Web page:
The interesting features of the present case are the short latency period of 5 days (between lenalidomide commencement and rash onset) and the mild systemic symptoms - fever and lymphadenopathy. No signs of liver or other vital organ involvement were detected. In a recent review, Cacoub et al. reported that the latency period can be as short as half week whereas 12% of the patients have no internal organ involvement [3]. It is, therefore, obvious that atypical manifestations of DRESS syndrome may well occur and this should not impede clinicians from prompt diagnosis and removal of the putative culprit drug. Moreover, overlapping manifestations between DRESS syndrome and SJS may be observed, further complicating the diagnostic process. Severe mucosal involvement with erosions and bleeding occurs in over 90% of cases of SJS, whereas mucosal involvement without erosions occurs in approximately 50% of patients with DRESS syndrome. Most importantly, eosinophilia and atypical lymphocytosis are not observed in SJS. The exact mode of action of lenalidomide is incompletely understood. However, MM patients on lenalidomide exhibit regulatory T-cell activation [17] which has also been described as a pathogenetic mechanism for DRESS syndrome.

The mainstay of therapeutic management o DRESS syndrome is the withdrawal of the offending agent along with supportive care and topical or systemic corticosteroids according to severity of internal organ involvement. Systemic corticosteroids can be administered via the oral or intravenous route. Cyclosporine and intravenous immunoglobulin (IVIG) have been used in steroid-resistant patients in isolated case reports [18]. Persistence or aggravation of clinical condition despite removal of the offending agent is advocated as a unique feature of DRESS syndrome. Our patient developed dysphagia due to oropharyngeal mucositis, despite treatment. We propose that early nutritional support should be considered even in seemingly mild cases without internal organ involvement. Concomitant administration of antibiotics and anti-inflammatory drugs should generally be avoided as they may complicate clinical presentation with superimposed drug adverse reactions. Moreover, cross-reacting drugs should also be strictly avoided. Cross-reactivity between chemically similar anticonvulsants has been documented in association with skin rash, especially involving carbamazepine and phenytoin [19].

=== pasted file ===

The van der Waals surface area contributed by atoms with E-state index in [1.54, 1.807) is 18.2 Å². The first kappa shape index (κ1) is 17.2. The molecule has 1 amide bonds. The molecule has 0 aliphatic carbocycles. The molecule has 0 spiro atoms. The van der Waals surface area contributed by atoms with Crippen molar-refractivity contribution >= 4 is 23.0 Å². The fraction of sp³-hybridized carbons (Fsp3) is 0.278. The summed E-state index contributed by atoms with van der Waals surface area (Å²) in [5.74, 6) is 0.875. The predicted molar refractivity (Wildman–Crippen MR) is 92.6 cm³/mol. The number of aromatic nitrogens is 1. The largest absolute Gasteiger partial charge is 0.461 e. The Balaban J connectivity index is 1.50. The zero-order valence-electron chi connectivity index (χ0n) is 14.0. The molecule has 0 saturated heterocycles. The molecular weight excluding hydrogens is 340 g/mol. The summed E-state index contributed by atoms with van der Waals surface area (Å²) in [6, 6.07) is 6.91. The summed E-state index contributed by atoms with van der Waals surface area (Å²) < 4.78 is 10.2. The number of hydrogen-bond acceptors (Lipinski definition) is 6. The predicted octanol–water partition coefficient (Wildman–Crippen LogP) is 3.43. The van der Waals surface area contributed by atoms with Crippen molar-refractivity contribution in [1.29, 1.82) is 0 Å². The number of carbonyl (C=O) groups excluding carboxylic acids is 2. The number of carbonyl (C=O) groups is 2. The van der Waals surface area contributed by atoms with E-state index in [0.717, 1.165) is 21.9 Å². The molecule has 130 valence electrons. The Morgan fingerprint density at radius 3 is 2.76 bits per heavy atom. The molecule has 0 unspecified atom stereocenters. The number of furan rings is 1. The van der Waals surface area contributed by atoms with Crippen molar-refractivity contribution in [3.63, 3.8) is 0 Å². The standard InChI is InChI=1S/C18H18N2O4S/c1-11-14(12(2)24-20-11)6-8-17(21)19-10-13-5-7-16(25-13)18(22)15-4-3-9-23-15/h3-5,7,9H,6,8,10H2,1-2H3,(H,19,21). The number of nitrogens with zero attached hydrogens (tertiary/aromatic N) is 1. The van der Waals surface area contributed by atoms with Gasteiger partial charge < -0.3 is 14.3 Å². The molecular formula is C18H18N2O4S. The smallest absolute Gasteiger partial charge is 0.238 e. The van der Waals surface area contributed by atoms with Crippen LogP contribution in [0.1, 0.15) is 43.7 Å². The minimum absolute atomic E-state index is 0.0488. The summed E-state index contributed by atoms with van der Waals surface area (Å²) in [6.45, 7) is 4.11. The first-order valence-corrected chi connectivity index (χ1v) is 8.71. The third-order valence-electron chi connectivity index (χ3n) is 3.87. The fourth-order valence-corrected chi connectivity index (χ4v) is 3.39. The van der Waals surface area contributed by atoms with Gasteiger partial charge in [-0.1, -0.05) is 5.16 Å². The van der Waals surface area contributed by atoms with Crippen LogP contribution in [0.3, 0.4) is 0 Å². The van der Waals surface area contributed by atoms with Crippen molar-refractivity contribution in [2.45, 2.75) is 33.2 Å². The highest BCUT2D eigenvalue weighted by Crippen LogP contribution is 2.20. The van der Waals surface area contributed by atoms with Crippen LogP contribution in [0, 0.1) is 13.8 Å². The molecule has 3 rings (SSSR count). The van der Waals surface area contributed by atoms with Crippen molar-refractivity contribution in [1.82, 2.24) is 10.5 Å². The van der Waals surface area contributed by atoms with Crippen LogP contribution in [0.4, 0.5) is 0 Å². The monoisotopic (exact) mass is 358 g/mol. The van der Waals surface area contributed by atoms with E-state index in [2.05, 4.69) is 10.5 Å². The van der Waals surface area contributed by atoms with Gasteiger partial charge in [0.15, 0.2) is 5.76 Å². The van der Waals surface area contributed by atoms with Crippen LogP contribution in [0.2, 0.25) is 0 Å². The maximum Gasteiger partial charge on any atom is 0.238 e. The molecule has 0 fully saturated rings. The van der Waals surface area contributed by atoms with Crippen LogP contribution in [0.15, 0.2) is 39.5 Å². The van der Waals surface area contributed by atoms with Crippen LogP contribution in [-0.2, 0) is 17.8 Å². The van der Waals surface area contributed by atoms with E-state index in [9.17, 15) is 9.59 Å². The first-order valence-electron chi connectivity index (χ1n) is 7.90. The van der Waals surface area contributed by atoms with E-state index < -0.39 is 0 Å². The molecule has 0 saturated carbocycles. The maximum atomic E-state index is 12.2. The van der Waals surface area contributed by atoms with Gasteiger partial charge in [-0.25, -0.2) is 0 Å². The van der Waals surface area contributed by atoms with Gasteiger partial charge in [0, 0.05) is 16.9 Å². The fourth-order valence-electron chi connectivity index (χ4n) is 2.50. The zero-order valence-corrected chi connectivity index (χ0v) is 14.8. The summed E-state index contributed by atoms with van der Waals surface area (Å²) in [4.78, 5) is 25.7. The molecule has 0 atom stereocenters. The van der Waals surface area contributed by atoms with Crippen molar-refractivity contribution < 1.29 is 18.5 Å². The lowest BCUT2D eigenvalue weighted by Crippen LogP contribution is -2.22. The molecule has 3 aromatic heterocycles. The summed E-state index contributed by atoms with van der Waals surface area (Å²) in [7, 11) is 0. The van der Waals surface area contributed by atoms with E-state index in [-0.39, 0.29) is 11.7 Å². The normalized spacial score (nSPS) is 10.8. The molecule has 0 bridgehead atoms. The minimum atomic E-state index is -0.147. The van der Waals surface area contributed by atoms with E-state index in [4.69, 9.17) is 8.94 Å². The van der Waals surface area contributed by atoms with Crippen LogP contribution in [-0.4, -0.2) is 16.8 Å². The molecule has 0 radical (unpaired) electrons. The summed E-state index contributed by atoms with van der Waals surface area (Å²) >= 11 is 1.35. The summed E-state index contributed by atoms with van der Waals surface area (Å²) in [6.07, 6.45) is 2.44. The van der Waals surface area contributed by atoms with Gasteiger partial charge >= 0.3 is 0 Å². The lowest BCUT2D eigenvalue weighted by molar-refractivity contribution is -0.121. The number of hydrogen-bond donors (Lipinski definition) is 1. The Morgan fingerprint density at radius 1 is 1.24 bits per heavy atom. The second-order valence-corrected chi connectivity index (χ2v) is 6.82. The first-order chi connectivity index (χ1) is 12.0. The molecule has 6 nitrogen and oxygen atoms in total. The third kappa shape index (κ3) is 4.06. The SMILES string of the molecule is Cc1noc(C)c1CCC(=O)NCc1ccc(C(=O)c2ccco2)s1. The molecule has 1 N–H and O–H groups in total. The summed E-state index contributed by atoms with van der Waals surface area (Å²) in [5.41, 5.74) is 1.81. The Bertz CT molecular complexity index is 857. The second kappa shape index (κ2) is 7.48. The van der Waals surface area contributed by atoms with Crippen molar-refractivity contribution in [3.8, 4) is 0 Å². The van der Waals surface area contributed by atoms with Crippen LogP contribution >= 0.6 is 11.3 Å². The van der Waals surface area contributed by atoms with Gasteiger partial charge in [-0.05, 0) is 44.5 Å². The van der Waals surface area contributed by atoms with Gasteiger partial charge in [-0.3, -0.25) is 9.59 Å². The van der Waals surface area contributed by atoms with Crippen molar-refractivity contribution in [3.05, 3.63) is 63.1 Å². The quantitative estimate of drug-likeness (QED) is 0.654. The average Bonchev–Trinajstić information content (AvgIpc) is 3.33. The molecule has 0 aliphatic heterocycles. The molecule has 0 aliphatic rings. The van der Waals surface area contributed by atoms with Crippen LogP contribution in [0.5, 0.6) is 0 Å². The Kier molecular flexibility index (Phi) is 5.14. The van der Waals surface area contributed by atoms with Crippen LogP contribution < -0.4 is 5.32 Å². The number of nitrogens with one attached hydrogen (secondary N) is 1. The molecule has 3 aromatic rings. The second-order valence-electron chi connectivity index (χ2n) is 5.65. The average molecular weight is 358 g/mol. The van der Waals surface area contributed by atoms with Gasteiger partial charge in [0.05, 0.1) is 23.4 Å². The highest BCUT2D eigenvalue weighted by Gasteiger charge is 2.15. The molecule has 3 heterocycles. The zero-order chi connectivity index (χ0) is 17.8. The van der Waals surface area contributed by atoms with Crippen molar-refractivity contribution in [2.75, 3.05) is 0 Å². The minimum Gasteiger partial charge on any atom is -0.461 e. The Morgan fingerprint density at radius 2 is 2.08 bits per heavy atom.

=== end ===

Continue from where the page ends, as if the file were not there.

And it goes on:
Conclusion

We reported a rare, atypical case of DRESS syndrome in a chronic hemodialysis patient and recognized lenalidomide as the culprit medication. DRESS syndrome diagnosis necessitates a high index of suspicion because of the extended variability in clinical presentations. Immediate discontinuation of the suspected offending agent is a sine qua non for proper management. A multidisciplinary approach potentially involving dermatologists and clinical pharmacists apart from the attending physicians is often needed to attain successful outcomes.

References